NASA forays into the Internet of Things

Many of the commercial products around the Internet of Things may just seem like toys, but officials at NASA’s Jet Propulsion Laboratory are beginning to use them to connect with citizens in new ways, improve lab operations and even monitor the lab’s information security operations.
Anyone with an Echo can download the Mars skill to ask questions about the Red Planet. (Sam Ehlinger)

Las Vegas — Many of the commercial products around the Internet of Things may just seem like toys, but officials at NASA’s Jet Propulsion Laboratory are beginning to use them to connect with citizens in new ways, improve lab operations and even monitor the lab’s information security operations.

“IoT is much more than the devices and the toys that you’ll see,” Tom Soderstrom, JPL’s IT chief technology and innovation officer, said Wednesday at Amazon Web Service’s re: Invent conference.

An example he and a colleague provided: connecting a virtual piano to their firewall data and assigning different kinds of activity a different piano key. It can be running while someone is doing other work, but if they hear unusual sounds or a drastic pickup in sounds it might be an indicator that someone on their cybersecurity team should take action.

“One of our biggest problems is cybersecurity,” Soderstrom said. “And having all of this data flow at you — it’s terabytes of data all the time. We have attempted attacks four million times a day. So how do you deal with it?”


The simple monitoring tool has already been useful at JPL, Soderstom said. He said he and JPL data scientist Mik Cox were doing a demo of the new use case one day, and were talking. All of the sudden, they noticed silence.

“The firewall had stopped playing. Switched to the dashboard and saw that we pegged red, so we picked up the phone and called our cybersecurity operation and said, ‘we’re getting a denial of service attack from Romania,’” Soderstrom said. “From that it happened to making that call was about five seconds, and they hadn’t even seen it yet.”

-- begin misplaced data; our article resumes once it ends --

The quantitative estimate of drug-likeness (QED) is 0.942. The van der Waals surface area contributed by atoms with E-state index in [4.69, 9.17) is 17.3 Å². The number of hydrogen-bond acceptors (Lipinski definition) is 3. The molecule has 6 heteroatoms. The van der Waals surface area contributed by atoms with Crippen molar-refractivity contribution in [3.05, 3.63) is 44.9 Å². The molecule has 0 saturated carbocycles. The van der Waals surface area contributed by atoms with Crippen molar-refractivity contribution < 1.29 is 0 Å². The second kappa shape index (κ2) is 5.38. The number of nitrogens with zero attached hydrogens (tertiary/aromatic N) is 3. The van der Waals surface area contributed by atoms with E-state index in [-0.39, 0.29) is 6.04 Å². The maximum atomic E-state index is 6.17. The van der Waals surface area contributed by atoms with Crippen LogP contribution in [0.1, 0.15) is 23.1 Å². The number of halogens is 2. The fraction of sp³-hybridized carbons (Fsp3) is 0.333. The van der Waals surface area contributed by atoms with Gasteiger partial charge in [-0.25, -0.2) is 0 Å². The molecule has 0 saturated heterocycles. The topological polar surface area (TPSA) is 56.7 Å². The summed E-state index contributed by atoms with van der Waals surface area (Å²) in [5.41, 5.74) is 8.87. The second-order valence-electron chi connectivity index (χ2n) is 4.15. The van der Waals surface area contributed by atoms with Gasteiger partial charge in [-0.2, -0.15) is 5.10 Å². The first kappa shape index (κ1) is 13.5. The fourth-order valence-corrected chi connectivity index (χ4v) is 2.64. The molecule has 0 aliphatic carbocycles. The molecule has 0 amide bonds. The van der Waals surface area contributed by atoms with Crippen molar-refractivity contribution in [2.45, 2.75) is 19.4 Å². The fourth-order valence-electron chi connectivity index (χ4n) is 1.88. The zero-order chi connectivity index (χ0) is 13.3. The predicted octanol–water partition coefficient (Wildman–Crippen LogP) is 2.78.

He added: “That’s the ability of being able to have all of these IoT devices.”

While Cox noted that the IoT can be a surprising boon to security operations, he acknowledged JPL has to weigh the risk of using connected commercial devices for its operations.

Right now the IoT is only available in the public cloud, Cox noted, not AWS’s Gov Cloud. So Cox said JPL made the decision to not attach devices to its normal network for its mission applications, but to create a separate devices only network.


“We want to be careful about what we’re actually passing through the public cloud,” Cox said.

The laboratory is also experimenting with using commercial connected devices to improve use of its conference rooms and capitalize on its limited space.

“We at JPL support a number of missions and these missions are extremely disparate in the ways that they operate,” Cox said. “A lot of times each mission thinks they need their own hardware, they think they need their own meeting spaces, all that kind of stuff, and historically we have supported that.”

But times are changing, he said.

“We’re getting to a point where we’re taking on more and more, and we need to be able to combine some of these spaces because this operations room sits empty 60 percent of the time and we need to be able to use the people space,” he said.


JPL is in the process of installing Raspberry Pis with motion sensors attached to see what conference rooms are actually being used. That data is being collected where it can be searched and used to get more value out of conference rooms, Cox said.

They have also prototyped using Alexa to help turn equipment on and off and use it to make it easier to set up for presentations.

“Is there really a difference between a connected conference room and a connected living room?” Soderstrom said. “Not really. It’s how you use it and what you try.”

The rapidity with which JPL is able to integrate new, cheap, commercially-available technologies is astounding, Soderstrom said.

“By being able to do these things quickly you get nontraditional partners, so IT is all the sudden a very strong partner with facilities. And before that we hated each other, because we wanted to go fast and they said ‘well I’d have to knock down walls,’” Soderstrom said. “With this all of the sudden you can actually look at the data.”


During a keynote session on Tuesday, Soderstrom also unveiled a NASA-developed Mars skill for Alexa, now available for download.

“This is all about exploring, and getting crowdsourcing and getting people to understand and care about Mars and ask new questions,” Soderstrom said.

It’s a fresh way to connect people to science.

“With this, the idea is we’re all going to be the future explorers,” he said to the crowd of techies.

Contact Samantha via email at, or follow her on Twitter at @samehlingerSubscribe to the Daily Scoop for stories like this in your inbox every morning by signing up here:

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